Evergreen Cemetery is the older of Painesville's two burial grounds. Dating back to 1859, the cemetery began as 24 acres situated on the corner of Casement and Main. In 1897, the second cemetery known as The Old Burying Ground was chosen as the site for a school (the former Harvey High School). The buried were relocated to Evergreen. An expansion in 1938 allowed the cemetery to grow to 34 acres. Nine sextons ( superintendents) oversaw the cemetery grounds in its history. Japanese Maple trees, Hickory trees, and Oaks made the cemetery a focal point of Painesville. Weekend strolls were popular at the turn of the 19th century. The cemetery's Monument Row became a local point of interest. By 1953, space limitations necessitated the opening of a new cemetery on Riverside Drive. As of 2007, 18,740 burials had been duly recorded at Evergreen. The registry includes Revolutionary War participants, Civil War veterans, a Medal of Honor winner, leading industrialists, and notable State of Ohio officials. Evergreen Cemetery is definitely a walk through American history and another hidden gem in the local lore of Lake County.
Evergreen Cemetery Notables:
Abraham Skinner - Revolutionary War hero who marched to Lexington in 1775 and became one of the first to answer the call for patriots.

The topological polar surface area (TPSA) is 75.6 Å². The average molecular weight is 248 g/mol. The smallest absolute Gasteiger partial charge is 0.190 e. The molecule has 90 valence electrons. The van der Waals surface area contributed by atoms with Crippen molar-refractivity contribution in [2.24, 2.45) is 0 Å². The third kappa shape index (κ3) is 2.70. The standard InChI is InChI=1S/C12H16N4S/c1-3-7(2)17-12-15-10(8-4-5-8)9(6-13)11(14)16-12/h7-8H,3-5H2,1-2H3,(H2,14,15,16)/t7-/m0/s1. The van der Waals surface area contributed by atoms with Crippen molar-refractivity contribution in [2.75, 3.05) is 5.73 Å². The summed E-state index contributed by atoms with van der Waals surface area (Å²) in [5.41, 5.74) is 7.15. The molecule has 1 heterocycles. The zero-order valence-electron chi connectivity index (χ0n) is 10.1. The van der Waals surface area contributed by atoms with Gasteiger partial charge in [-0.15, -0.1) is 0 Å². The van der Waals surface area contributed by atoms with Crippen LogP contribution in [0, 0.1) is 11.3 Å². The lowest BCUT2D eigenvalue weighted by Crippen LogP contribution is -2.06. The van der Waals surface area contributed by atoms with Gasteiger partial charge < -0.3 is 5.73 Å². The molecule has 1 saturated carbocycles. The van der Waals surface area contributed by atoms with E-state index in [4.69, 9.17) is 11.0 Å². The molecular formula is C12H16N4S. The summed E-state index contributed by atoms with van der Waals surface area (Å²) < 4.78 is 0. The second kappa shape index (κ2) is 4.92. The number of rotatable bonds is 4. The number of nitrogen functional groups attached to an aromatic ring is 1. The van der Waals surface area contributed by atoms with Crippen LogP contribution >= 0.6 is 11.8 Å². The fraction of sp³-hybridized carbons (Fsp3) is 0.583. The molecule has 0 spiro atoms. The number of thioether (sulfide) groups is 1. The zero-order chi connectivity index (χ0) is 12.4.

Samuel Huntington - 1804 Chief Justice for the State of Ohio
1808 Second Governor of Ohio
Thomas Harvey - noted educator, author, school superintendent, and founder-pioneer of N.E.O.T.A.
Charles Eledge - member of the 101st Infantry, one of two black Civil War veterans buried in Evergreen.
Gladys Gibson - remained in hospital to assist during 1929 Cleveland Clinic Fire Tragedy.
Edward Whiten - served in the 29th US Regiment Coloured Troops, second black Civil War veteran buried in Evergreen.
Pratt Family - dry goods industrialist
Milton Canfield - Judge
Catherine Roddick- newspaper reporter, United Way philanthropist
Joseph Adams Potter - Civil War veteran
Howell Burr Treat - Civil War veteran and Medal of Honor winner
James and Frances Casement - James was a Civil War veteran and Frances was a Women's Suffrage pioneer. Their stories are for another day's blog.